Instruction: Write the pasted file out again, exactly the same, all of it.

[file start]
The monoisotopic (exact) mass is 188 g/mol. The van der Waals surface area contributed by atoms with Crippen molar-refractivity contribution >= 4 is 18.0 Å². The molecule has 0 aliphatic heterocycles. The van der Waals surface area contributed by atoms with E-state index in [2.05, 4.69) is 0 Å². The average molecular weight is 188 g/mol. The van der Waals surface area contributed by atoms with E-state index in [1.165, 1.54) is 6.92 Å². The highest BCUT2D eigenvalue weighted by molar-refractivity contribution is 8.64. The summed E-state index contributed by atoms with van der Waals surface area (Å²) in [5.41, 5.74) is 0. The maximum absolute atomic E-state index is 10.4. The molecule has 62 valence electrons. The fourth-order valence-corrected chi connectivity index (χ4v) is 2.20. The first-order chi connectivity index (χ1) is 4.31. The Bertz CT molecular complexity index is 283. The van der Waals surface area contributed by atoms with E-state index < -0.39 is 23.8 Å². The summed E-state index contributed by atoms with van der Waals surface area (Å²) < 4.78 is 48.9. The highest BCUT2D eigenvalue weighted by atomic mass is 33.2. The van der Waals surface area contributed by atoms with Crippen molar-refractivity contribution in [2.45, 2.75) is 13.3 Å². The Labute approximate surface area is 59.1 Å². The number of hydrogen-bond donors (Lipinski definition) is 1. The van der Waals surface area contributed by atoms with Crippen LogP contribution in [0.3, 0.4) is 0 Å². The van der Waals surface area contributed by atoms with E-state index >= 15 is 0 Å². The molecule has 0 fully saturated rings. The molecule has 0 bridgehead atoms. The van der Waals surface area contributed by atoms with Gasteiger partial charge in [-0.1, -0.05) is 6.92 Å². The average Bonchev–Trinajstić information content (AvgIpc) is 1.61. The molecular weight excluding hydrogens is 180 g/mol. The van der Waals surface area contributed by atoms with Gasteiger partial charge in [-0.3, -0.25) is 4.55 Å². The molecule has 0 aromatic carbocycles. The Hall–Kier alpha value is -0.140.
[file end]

The monoisotopic (exact) mass is 188 g/mol. The van der Waals surface area contributed by atoms with Crippen molar-refractivity contribution >= 4 is 18.0 Å². The molecule has 0 aliphatic heterocycles. The van der Waals surface area contributed by atoms with E-state index in [2.05, 4.69) is 0 Å². The average molecular weight is 188 g/mol. The van der Waals surface area contributed by atoms with E-state index in [1.165, 1.54) is 6.92 Å². The highest BCUT2D eigenvalue weighted by molar-refractivity contribution is 8.64. The summed E-state index contributed by atoms with van der Waals surface area (Å²) in [5.41, 5.74) is 0. The maximum absolute atomic E-state index is 10.4. The molecule has 62 valence electrons. The fourth-order valence-corrected chi connectivity index (χ4v) is 2.20. The first-order chi connectivity index (χ1) is 4.31. The Bertz CT molecular complexity index is 283. The van der Waals surface area contributed by atoms with E-state index < -0.39 is 23.8 Å². The summed E-state index contributed by atoms with van der Waals surface area (Å²) < 4.78 is 48.9. The highest BCUT2D eigenvalue weighted by atomic mass is 33.2. The van der Waals surface area contributed by atoms with Crippen molar-refractivity contribution in [2.45, 2.75) is 13.3 Å². The Labute approximate surface area is 59.1 Å². The number of hydrogen-bond donors (Lipinski definition) is 1. The van der Waals surface area contributed by atoms with Crippen LogP contribution in [0.3, 0.4) is 0 Å². The van der Waals surface area contributed by atoms with E-state index >= 15 is 0 Å². The molecule has 0 fully saturated rings. The molecule has 0 bridgehead atoms. The van der Waals surface area contributed by atoms with Gasteiger partial charge in [-0.1, -0.05) is 6.92 Å². The average Bonchev–Trinajstić information content (AvgIpc) is 1.61. The molecular weight excluding hydrogens is 180 g/mol. The van der Waals surface area contributed by atoms with Gasteiger partial charge in [-0.3, -0.25) is 4.55 Å². The molecule has 0 aromatic carbocycles. The Hall–Kier alpha value is -0.140.